Although ostensibly a racing game, what Bizarre Creation’s Blur is really all about is careful strategy and cool-headed multi-tasking. In trying to gel the seriousness of a real-world car sim with the haphazard flippancy of a kart racer, Bizarre have hit upon something that against all manner of odds feels entirely unique. Unlike even the finest kart racers, victory is never anything other than hard won, and the level of concentration and deliberation that you’ll need to display in order to succeed means that Blur feels more like an RTS than a racing game. It’s hard not to resort to the worst kind of cliched analogy, but there is no more appropriate way to describe it; because of the way that it takes the simple pleasures of a standard genre title and amplifies them to near-deafening levels of engagement and reward, it feels like nothing less than a classic racing game. On steroids.

Like Black Rock’s recent (excellent) Split Second: Velocity, Blur feels the need to shoehorn a pointless and brazenly idiotic plot into its anatomy, but (pleasingly) it is of even less importance here. A similar emphasis has been placed on the accumulation of fans, and this has as much to do with skillful driving as it has with crafting compelling action set pieces on the track. Although you can unlock a great deal of the game’s content this way, you’ll also need to pay close attention to each tier’s ‘Owner Demands’. Each level set is hosted by an owner who makes specific demands of you, and these can involve achieving speedy lap times or decimating a specific number of your opposition with a particular weapon. Although you can progress through the majority of the game without doing this, the one-on-one battles that occur when you do are thrilling without exception, and each victory will unlock the defeated owner’s vehicle.

The weapons are immediately familiar, but because of the way that almost all of them can be used defensively as well as offensively (and aren’t given to you at random) you won’t start winning races until you form an impromptu battle plan and use them strategically as part of your arsenal. Because the AI is so thoroughly oppressive and unpredictable there are going to be stretches when you’ll have to do nothing but defend yourself. These periods don’t exclusively emerge during desperate final laps either, so making weapon-based decisions is never as simple as holding back and expecting to hammer your way through to first place in the dying moments of a race. You’re constantly weighing up your options, deciphering and trying to second guess the behaviour of your opponents, and at every turn viewing each bout as both an observer and a participant.

You’ve also got to keep at least one eye on your car’s rear view mirror, which rather than being an easily neglected button press away, takes up a small but ever-present space at the top of your screen. Using your shield and other weapons defensively is something you’ll need to get to grips with pretty quickly (as attacks tend to come in bunches) and although it is difficult to master, as a last resort you are also capable of swerving at the opportune moment to avoid homing shunts. Customisation options are limited, and are restricted to paint-jobs and minor weapon upgrades, but if a specific car isn’t working for you (or isn’t appropriate for the track you’re racing on) you can re-choose another instantly after failing, rather than having to traipse back to a main menu. Difficulty settings can also be altered with a bare minimum of fuss.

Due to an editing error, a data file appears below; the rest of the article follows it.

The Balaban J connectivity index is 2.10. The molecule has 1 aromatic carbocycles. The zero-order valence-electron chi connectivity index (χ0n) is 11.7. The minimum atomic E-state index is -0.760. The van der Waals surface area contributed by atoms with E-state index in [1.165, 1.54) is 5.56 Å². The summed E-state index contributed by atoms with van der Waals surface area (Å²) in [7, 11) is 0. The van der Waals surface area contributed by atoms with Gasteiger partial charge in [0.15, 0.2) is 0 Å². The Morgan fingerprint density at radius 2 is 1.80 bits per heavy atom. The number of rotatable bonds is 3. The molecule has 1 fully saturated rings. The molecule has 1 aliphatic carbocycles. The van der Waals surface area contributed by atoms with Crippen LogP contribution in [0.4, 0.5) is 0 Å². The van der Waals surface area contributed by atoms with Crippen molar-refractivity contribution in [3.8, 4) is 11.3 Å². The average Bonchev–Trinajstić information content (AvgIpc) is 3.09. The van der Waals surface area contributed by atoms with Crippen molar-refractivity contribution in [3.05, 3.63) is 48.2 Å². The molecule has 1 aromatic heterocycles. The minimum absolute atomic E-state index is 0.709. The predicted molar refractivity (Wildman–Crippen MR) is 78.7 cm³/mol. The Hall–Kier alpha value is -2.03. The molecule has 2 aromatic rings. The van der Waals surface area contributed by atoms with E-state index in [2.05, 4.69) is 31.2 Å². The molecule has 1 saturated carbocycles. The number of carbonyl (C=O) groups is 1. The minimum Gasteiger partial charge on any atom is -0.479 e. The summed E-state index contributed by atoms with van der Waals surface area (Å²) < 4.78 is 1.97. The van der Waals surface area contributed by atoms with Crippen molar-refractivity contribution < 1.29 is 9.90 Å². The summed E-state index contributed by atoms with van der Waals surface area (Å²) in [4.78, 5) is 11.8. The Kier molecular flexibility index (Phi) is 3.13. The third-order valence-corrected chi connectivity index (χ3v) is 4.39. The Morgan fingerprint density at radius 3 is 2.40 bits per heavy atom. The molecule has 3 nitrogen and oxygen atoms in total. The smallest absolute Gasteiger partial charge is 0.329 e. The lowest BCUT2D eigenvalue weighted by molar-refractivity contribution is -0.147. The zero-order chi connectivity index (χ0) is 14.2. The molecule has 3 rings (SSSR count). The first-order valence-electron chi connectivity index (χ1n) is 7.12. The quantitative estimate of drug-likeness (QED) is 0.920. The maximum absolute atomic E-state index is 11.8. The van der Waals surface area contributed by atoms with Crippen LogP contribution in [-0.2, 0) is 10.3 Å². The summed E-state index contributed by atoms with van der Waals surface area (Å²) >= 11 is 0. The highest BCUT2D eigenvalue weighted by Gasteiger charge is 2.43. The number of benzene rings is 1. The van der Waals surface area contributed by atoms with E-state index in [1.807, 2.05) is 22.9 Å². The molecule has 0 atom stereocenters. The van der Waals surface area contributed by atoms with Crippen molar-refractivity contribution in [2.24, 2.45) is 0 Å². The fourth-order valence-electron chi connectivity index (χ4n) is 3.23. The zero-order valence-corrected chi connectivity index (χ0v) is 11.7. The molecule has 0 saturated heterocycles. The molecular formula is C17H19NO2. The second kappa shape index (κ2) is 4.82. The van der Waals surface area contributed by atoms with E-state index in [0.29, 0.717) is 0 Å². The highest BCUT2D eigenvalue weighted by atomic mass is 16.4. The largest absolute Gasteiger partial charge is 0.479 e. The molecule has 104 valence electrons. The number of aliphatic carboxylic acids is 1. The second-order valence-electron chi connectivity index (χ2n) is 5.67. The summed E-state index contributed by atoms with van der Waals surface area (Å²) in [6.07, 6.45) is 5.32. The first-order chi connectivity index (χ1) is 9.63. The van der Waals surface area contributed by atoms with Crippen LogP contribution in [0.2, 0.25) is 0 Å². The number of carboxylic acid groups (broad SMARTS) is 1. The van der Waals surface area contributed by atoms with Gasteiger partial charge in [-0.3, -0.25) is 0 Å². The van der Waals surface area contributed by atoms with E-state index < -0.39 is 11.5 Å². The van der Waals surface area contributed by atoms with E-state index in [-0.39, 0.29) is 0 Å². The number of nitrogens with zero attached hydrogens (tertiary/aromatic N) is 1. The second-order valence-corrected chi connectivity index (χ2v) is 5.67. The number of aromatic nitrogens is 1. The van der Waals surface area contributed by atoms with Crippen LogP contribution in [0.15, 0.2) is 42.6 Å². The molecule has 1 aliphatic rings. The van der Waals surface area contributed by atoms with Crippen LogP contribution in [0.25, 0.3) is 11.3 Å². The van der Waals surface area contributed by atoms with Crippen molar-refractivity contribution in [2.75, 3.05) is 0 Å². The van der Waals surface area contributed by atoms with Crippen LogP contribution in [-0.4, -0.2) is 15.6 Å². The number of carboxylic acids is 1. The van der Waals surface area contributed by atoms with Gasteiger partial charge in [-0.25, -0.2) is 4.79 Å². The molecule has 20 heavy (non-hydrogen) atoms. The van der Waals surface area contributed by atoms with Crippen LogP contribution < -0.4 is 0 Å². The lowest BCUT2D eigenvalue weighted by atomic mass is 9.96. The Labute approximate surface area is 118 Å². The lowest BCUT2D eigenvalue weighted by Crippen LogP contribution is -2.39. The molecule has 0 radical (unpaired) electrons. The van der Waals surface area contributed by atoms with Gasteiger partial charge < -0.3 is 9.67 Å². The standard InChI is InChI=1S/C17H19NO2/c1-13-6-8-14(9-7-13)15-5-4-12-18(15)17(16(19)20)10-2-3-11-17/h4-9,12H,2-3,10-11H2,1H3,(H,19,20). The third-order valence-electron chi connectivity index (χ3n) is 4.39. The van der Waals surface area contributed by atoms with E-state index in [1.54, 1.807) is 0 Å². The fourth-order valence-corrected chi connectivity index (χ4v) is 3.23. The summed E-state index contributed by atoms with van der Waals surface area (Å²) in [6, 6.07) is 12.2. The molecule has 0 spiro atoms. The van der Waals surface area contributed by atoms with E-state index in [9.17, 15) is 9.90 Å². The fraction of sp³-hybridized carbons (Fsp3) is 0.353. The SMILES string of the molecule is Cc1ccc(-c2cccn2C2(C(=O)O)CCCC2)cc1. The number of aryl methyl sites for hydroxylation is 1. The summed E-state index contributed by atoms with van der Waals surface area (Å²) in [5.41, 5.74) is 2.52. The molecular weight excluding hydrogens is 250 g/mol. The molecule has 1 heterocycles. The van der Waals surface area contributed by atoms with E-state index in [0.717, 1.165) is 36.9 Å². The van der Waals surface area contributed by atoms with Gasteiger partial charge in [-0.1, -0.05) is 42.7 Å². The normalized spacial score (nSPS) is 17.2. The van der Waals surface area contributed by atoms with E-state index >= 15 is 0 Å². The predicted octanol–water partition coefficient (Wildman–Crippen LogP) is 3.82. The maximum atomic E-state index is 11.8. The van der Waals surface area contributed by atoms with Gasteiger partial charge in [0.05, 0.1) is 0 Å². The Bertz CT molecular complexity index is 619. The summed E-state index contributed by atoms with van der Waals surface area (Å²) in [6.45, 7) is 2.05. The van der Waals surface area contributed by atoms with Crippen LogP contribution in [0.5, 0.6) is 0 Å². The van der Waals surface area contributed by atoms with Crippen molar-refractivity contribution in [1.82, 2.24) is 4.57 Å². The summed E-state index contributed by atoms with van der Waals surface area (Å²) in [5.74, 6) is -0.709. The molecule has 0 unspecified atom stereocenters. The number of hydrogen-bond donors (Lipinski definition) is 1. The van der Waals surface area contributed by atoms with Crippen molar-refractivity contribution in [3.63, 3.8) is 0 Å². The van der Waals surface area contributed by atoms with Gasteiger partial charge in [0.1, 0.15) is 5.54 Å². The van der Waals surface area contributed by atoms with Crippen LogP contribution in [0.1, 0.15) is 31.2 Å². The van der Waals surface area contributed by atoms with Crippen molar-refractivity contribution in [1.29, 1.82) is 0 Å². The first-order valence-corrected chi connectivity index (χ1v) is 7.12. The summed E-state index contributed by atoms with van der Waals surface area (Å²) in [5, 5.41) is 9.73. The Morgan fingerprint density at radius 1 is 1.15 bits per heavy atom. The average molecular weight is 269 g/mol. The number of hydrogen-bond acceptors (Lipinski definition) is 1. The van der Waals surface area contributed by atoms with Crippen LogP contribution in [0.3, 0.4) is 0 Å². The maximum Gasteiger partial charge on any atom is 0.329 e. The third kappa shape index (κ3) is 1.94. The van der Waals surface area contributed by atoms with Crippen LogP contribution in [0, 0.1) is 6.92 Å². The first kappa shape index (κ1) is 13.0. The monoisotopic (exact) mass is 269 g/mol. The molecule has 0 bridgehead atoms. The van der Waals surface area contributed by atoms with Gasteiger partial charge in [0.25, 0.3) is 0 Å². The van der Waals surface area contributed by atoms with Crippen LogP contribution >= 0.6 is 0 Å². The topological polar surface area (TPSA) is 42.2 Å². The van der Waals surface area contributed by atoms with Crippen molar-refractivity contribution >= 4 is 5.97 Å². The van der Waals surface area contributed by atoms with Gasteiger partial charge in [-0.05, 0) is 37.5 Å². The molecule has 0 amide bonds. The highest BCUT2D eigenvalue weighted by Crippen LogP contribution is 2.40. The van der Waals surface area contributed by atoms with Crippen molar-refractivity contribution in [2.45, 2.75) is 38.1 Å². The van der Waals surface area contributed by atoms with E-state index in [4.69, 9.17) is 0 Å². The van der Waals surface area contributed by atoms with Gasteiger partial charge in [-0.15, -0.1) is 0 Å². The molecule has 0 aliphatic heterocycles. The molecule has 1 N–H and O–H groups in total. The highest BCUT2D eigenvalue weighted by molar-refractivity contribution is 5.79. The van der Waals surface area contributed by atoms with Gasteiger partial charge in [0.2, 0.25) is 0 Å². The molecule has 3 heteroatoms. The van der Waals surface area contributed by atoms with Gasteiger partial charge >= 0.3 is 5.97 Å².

As with Split Second: Velocity, things are perpetually freshened-up by a handful of other events. ‘Checkpoint’ is an Outrun-style arcade race that pits you solely against a ticking clock, and ‘Destruction’ places you under similar duress, with every opponent acting as both an amiable sitting duck and the key to prolonging the duration of the event. Constant Achievement/Trophy updates keep everyone abreast of the game’s enjoyable secondary challenges, and the experience has been expertly tailored to encourage healthy competition between friends. Each pre-race menu features the hi-scores of everyone on your friends list, and ‘Friend Challenges’ – which can be set by you at every turn and sent to anyone – are an absolutely ingenious addition, and frankly every racing game from now on needs to implement them.

Blur represents a pretty astonishing balancing act that should really never have worked. It has everything that you’d expect it to have; great weapons, fiendish AI, devious short cuts, great multiplayer options…. But just how shrewdly it blends its two core influences into something that is arguably better than either, makes it stand out as a dark horse contender for inclusion in the more discerning gamer’s ‘Best Of 2010’ top ten list come December. Blur is big, clever and rich, and deserves to be a slow-burning word-of-mouth smash.

Watch the Blur trailer here…

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